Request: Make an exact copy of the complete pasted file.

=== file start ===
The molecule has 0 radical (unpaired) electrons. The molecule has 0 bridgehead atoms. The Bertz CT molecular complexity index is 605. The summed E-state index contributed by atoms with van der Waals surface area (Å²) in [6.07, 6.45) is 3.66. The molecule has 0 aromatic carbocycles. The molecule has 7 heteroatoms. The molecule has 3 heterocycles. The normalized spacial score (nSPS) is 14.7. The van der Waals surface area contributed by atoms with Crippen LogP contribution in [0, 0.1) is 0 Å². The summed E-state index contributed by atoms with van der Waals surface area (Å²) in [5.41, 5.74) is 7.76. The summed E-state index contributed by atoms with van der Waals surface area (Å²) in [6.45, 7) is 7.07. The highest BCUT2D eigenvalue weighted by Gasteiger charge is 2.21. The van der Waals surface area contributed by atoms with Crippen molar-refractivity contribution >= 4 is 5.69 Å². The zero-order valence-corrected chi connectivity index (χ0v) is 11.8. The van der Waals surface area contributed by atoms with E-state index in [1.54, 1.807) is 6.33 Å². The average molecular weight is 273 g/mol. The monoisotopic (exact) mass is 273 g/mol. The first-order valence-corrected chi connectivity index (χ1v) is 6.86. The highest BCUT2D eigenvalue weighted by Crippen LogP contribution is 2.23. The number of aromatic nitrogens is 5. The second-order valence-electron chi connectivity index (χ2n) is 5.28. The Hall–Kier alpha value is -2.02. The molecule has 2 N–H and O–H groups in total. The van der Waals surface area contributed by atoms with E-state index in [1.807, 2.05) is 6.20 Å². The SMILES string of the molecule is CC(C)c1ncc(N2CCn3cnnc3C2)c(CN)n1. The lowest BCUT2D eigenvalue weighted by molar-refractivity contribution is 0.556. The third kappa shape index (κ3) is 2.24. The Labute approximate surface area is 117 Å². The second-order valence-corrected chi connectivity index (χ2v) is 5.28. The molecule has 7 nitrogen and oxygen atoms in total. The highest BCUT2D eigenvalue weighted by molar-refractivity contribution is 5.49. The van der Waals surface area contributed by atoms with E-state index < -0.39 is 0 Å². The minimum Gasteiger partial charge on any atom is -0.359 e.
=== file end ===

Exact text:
The molecule has 0 radical (unpaired) electrons. The molecule has 0 bridgehead atoms. The Bertz CT molecular complexity index is 605. The summed E-state index contributed by atoms with van der Waals surface area (Å²) in [6.07, 6.45) is 3.66. The molecule has 0 aromatic carbocycles. The molecule has 7 heteroatoms. The molecule has 3 heterocycles. The normalized spacial score (nSPS) is 14.7. The van der Waals surface area contributed by atoms with Crippen LogP contribution in [0, 0.1) is 0 Å². The summed E-state index contributed by atoms with van der Waals surface area (Å²) in [5.41, 5.74) is 7.76. The summed E-state index contributed by atoms with van der Waals surface area (Å²) in [6.45, 7) is 7.07. The highest BCUT2D eigenvalue weighted by Gasteiger charge is 2.21. The van der Waals surface area contributed by atoms with Crippen molar-refractivity contribution >= 4 is 5.69 Å². The zero-order valence-corrected chi connectivity index (χ0v) is 11.8. The van der Waals surface area contributed by atoms with E-state index in [1.54, 1.807) is 6.33 Å². The average molecular weight is 273 g/mol. The monoisotopic (exact) mass is 273 g/mol. The first-order valence-corrected chi connectivity index (χ1v) is 6.86. The highest BCUT2D eigenvalue weighted by Crippen LogP contribution is 2.23. The number of aromatic nitrogens is 5. The second-order valence-electron chi connectivity index (χ2n) is 5.28. The Hall–Kier alpha value is -2.02. The molecule has 2 N–H and O–H groups in total. The van der Waals surface area contributed by atoms with E-state index in [1.807, 2.05) is 6.20 Å². The SMILES string of the molecule is CC(C)c1ncc(N2CCn3cnnc3C2)c(CN)n1. The lowest BCUT2D eigenvalue weighted by molar-refractivity contribution is 0.556. The third kappa shape index (κ3) is 2.24. The Labute approximate surface area is 117 Å². The second-order valence-corrected chi connectivity index (χ2v) is 5.28. The molecule has 7 nitrogen and oxygen atoms in total. The highest BCUT2D eigenvalue weighted by molar-refractivity contribution is 5.49. The van der Waals surface area contributed by atoms with E-state index < -0.39 is 0 Å². The minimum Gasteiger partial charge on any atom is -0.359 e.